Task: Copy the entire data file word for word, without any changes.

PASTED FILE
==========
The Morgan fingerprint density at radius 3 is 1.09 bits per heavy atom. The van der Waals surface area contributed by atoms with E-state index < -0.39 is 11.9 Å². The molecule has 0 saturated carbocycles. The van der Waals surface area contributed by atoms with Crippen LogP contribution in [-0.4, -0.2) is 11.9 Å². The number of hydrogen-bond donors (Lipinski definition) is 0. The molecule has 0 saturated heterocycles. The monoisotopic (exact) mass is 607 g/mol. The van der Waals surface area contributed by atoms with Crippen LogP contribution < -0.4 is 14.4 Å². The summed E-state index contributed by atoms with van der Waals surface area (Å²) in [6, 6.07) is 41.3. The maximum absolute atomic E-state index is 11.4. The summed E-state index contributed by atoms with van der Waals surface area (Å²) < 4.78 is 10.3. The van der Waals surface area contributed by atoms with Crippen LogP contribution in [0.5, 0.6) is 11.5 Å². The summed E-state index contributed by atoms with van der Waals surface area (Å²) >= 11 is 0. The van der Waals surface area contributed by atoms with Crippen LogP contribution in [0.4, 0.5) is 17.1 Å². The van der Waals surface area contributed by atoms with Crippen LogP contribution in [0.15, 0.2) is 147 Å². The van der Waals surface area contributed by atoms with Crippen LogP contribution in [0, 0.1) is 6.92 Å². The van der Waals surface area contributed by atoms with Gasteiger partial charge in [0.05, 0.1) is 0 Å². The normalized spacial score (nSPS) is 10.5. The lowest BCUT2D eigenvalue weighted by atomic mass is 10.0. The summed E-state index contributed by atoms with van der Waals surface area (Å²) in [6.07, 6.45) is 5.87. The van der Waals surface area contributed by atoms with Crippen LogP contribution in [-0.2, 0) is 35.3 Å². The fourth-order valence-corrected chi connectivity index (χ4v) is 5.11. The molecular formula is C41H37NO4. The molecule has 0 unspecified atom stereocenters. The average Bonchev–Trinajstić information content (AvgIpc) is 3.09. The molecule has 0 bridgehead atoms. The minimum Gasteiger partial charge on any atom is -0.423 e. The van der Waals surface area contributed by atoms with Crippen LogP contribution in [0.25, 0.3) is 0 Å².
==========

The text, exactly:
The Morgan fingerprint density at radius 3 is 1.09 bits per heavy atom. The van der Waals surface area contributed by atoms with E-state index < -0.39 is 11.9 Å². The molecule has 0 saturated carbocycles. The van der Waals surface area contributed by atoms with Crippen LogP contribution in [-0.4, -0.2) is 11.9 Å². The number of hydrogen-bond donors (Lipinski definition) is 0. The molecule has 0 saturated heterocycles. The monoisotopic (exact) mass is 607 g/mol. The van der Waals surface area contributed by atoms with Crippen LogP contribution < -0.4 is 14.4 Å². The summed E-state index contributed by atoms with van der Waals surface area (Å²) in [6, 6.07) is 41.3. The maximum absolute atomic E-state index is 11.4. The summed E-state index contributed by atoms with van der Waals surface area (Å²) < 4.78 is 10.3. The van der Waals surface area contributed by atoms with Crippen LogP contribution in [0.5, 0.6) is 11.5 Å². The summed E-state index contributed by atoms with van der Waals surface area (Å²) >= 11 is 0. The van der Waals surface area contributed by atoms with Crippen LogP contribution in [0.4, 0.5) is 17.1 Å². The van der Waals surface area contributed by atoms with Crippen LogP contribution in [0.15, 0.2) is 147 Å². The van der Waals surface area contributed by atoms with Crippen LogP contribution in [0, 0.1) is 6.92 Å². The van der Waals surface area contributed by atoms with Gasteiger partial charge in [0.05, 0.1) is 0 Å². The normalized spacial score (nSPS) is 10.5. The lowest BCUT2D eigenvalue weighted by atomic mass is 10.0. The summed E-state index contributed by atoms with van der Waals surface area (Å²) in [6.07, 6.45) is 5.87. The van der Waals surface area contributed by atoms with Crippen LogP contribution in [-0.2, 0) is 35.3 Å². The fourth-order valence-corrected chi connectivity index (χ4v) is 5.11. The molecular formula is C41H37NO4. The molecule has 0 unspecified atom stereocenters. The average Bonchev–Trinajstić information content (AvgIpc) is 3.09. The molecule has 0 bridgehead atoms. The minimum Gasteiger partial charge on any atom is -0.423 e. The van der Waals surface area contributed by atoms with Crippen LogP contribution in [0.25, 0.3) is 0 Å².